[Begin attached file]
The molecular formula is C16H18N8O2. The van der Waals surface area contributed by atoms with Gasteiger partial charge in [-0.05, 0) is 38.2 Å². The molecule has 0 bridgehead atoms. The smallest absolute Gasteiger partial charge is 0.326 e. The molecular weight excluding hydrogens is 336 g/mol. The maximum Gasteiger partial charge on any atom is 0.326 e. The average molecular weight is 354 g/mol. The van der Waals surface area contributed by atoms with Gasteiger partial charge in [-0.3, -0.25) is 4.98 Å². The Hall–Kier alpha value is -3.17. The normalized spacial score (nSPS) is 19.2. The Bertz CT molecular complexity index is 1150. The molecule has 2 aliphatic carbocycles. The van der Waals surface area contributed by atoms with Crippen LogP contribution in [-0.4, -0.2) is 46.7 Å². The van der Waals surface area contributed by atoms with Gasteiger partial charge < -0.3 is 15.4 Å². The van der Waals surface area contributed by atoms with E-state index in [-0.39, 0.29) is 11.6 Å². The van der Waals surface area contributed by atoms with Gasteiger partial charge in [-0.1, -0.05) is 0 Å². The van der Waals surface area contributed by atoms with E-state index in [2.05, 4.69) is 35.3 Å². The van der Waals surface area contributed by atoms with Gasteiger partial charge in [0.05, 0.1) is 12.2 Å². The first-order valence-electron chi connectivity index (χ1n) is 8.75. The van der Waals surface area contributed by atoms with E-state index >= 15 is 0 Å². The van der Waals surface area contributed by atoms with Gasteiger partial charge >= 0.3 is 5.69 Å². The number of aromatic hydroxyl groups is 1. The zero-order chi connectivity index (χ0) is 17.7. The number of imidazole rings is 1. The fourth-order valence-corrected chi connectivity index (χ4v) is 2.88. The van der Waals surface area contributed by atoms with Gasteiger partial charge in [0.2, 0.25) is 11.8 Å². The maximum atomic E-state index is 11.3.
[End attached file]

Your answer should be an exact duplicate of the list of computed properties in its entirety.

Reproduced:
The molecular formula is C16H18N8O2. The van der Waals surface area contributed by atoms with Gasteiger partial charge in [-0.05, 0) is 38.2 Å². The molecule has 0 bridgehead atoms. The smallest absolute Gasteiger partial charge is 0.326 e. The molecular weight excluding hydrogens is 336 g/mol. The maximum Gasteiger partial charge on any atom is 0.326 e. The average molecular weight is 354 g/mol. The van der Waals surface area contributed by atoms with Gasteiger partial charge in [-0.3, -0.25) is 4.98 Å². The Hall–Kier alpha value is -3.17. The normalized spacial score (nSPS) is 19.2. The Bertz CT molecular complexity index is 1150. The molecule has 2 aliphatic carbocycles. The van der Waals surface area contributed by atoms with Crippen LogP contribution in [-0.4, -0.2) is 46.7 Å². The van der Waals surface area contributed by atoms with Gasteiger partial charge < -0.3 is 15.4 Å². The van der Waals surface area contributed by atoms with E-state index in [-0.39, 0.29) is 11.6 Å². The van der Waals surface area contributed by atoms with Gasteiger partial charge in [-0.1, -0.05) is 0 Å². The van der Waals surface area contributed by atoms with E-state index in [2.05, 4.69) is 35.3 Å². The van der Waals surface area contributed by atoms with Gasteiger partial charge in [0.05, 0.1) is 12.2 Å². The first-order valence-electron chi connectivity index (χ1n) is 8.75. The van der Waals surface area contributed by atoms with E-state index >= 15 is 0 Å². The van der Waals surface area contributed by atoms with Gasteiger partial charge >= 0.3 is 5.69 Å². The number of aromatic hydroxyl groups is 1. The zero-order chi connectivity index (χ0) is 17.7. The number of imidazole rings is 1. The fourth-order valence-corrected chi connectivity index (χ4v) is 2.88. The van der Waals surface area contributed by atoms with Gasteiger partial charge in [0.2, 0.25) is 11.8 Å². The maximum atomic E-state index is 11.3.